There is no doubt that there are myriad foliar pathogens that plague soybeans. One such pathogen is the fungus Fusarium virguliforme, the causal agent of sudden death syndrome [SDS]. According to a survey of soybean yield loss to diseases in the Midsouth, SDS causes significant yield loss in a majority of years. And depending on weather conditions and other factors that will favor proliferation of the causal pathogen, SDS will continue to be a major yield-limiting disease in soybeans.
In a Nov. 2015 article in Plant Health Progress [Vol. 16, p. 163-164], Singh et al. at LSU reported the first incidence of SDS in Louisiana. According to information in a publication by Drs. Faske and Kirkpatrick at the Univ. of Ark., SDS was first reported in Arkansas in 1971, and now plagues soybeans in most regions of the U.S. that grow the crop. This publication also provides details about the SDS infection process in soybeans, and the symptoms of its occurrence. The authors state that foliar fungicides are not effective at suppressing SDS, and that there are no highly resistant varieties that are available to producers who anticipate a problem with this disease in their soybean fields.
According to information in an article titled “Evaluation of soybean germplasm for resistance to Fusarium virguliforme, the major pathogen causing sudden death syndrome in the United States” by Herman et al. that was published in Dec. 2022 in the journal Crop Science, it is probable that soybean varieties that are resistant to the SDS-causing pathogen will be forthcoming. This is based on the conduct of and results from the study that was reported in the above article. Major points from that article follow.
• According to the authors, host resistance is a major sustainable tool to reduce SDS severity, and screening soybean germplasm for sources of resistance is a key part of discovering host resistance.
• In the study, 10,144 soybean lines [PI’s] in MG’s 000 to X from the USDA Soybean Germplasm Collection were evaluated for resistance to the SDS causal organism.
• Progressive tiers of testing were conducted to identify and eliminate the most susceptible PI’s based on SDS foliar symptoms.
• The reaction of PI’s–foliar infection severity, shoot and root dry weights–was rated/measured at 28 days after planting and compared to that of non-inoculated plants and the partially resistant check, PI 567374.
• Overall, decreased SDS foliar severity was noted as testing advanced, and foliar SDS symptoms of 81 PI’s did not significantly differ from or were significantly lower than those of PI 567374. The authors concluded that these 81 accessions are potential sources of SDS resistance. These identified PI’s also contain a range of traits that include previously reported resistance to a variety of soybean pathogens.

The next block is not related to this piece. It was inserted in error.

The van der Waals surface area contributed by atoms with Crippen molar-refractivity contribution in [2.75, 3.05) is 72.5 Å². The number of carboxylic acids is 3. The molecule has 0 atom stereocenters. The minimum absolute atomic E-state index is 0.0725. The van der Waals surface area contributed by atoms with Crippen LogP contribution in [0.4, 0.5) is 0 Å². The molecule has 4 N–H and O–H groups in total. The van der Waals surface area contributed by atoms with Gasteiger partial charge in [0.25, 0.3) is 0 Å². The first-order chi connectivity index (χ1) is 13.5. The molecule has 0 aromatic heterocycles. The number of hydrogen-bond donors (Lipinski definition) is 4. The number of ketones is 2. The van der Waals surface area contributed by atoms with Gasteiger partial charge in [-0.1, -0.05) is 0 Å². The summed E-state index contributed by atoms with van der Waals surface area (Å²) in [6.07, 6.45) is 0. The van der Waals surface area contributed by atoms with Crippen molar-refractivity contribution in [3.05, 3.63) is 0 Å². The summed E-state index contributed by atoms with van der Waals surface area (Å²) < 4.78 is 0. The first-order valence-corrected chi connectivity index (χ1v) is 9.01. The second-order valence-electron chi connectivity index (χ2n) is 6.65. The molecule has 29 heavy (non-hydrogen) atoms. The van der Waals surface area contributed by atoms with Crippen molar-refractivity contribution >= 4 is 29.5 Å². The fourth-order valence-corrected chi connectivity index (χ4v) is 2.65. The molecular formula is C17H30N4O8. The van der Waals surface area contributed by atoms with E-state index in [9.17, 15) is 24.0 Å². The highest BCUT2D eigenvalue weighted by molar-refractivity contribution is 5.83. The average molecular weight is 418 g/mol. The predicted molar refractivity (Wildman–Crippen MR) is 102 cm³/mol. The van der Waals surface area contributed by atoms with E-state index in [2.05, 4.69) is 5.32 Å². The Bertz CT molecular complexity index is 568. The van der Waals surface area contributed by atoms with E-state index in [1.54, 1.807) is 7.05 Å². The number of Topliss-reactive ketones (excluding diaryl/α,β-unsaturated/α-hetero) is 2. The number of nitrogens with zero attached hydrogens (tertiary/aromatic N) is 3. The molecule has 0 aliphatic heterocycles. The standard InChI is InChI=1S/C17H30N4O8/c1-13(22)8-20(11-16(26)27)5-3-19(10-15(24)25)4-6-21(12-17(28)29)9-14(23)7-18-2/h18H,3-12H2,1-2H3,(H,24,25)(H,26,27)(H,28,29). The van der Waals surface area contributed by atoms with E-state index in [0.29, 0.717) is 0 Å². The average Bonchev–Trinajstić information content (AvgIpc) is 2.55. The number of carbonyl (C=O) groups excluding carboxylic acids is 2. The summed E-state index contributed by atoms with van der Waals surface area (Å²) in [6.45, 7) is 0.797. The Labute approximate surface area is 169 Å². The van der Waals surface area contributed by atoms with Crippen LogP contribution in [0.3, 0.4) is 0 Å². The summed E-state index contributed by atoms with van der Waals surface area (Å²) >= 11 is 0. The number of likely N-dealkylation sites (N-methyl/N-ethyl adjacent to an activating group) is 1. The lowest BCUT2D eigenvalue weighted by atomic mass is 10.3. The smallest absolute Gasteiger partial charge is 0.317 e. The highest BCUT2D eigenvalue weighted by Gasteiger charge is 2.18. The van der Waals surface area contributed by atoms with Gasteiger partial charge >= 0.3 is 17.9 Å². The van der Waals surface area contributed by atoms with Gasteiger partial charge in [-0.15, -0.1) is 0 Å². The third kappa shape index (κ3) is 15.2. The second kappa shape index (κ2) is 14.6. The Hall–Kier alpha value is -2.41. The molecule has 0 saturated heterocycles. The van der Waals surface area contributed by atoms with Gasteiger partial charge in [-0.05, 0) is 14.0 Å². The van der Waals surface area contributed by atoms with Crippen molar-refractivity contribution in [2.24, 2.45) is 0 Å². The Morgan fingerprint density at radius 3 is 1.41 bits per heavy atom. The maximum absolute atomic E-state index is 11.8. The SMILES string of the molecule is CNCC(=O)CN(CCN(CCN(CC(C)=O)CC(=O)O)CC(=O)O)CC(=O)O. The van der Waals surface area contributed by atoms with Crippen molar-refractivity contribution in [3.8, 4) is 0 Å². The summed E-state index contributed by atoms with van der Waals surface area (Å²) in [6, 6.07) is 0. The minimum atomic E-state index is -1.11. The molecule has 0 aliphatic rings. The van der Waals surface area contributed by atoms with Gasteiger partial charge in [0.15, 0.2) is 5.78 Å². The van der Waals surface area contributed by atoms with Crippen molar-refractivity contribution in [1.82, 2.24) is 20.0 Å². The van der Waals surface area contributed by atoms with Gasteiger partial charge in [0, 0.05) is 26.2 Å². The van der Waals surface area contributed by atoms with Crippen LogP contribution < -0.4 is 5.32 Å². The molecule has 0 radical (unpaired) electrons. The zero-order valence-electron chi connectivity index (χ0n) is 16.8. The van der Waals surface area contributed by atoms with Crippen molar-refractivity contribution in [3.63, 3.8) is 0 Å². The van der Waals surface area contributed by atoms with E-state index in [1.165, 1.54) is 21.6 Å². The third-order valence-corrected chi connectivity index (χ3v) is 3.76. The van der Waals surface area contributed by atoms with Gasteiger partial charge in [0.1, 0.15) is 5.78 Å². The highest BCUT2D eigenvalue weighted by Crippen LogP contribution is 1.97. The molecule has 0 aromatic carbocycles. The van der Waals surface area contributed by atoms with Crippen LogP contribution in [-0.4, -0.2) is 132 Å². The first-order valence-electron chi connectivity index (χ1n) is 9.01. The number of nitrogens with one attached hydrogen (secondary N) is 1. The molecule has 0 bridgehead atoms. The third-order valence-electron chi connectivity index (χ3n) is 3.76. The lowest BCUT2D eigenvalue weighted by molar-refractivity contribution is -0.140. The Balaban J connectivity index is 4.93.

• In the end, 16 PI’s from a range of MG’s had foliar severity ratings that were not different from those of PI 567374, and 5 of these 16 PI’s had significantly greater relative weights compared to the other entries. Testing of these PI’s in fields with a history of SDS occurrence will verify how they perform against F. virguliforme and other SDS-causing species of Fusarium in those fields.
• The resources used in this study came from those contained in the USDA Soybean Germplasm Collection as noted above, and demonstrate the value of this collection for such studies that are conducted to support genetic improvement in soybean.
A list of major diseases of soybeans and management options for their control can be found in the White Paper on this website. Note that the stem canker disease of soybeans also has no fungicide control option, but the development of varieties that are resistant to the highly virulent causal pathogen of this disease has reduced its adverse effect on soybeans to a minimal level as shown in the linked survey results above. Thus, it is reasonable to assume that genetic resistance to SDS can be just as effective. In fact, in the absence of fungicide control measures, it is the only effective option to manage SDS just as it is for stem canker.
Arguably, genetic or host plant resistance to diseases that plague soybeans is likely the most effective and sustainable long-term solution to their control. This is certainly a point worth considering since resistance to fungicides is becoming common in pathogens that cause diseases associated with yield loss in this crop. Therefore, funding entities and agencies should look to supporting research and studies that seek to find genetic solutions to soybean disease problems rather than providing funds solely to explore the best way to control diseases with fungicides that may eventually become ineffective. After all, when a fungicide that is commonly used to control a particular disease or diseases loses its effectiveness against those diseases, there may not be a suitable alternative to fill the void. Genetic resistance will likely last longer and can be coupled with more judicious use of available fungicides to control the myriad diseases that plague soybeans over the long term.
Composed by Larry G. Heatherly, Mar. 2023, email@example.com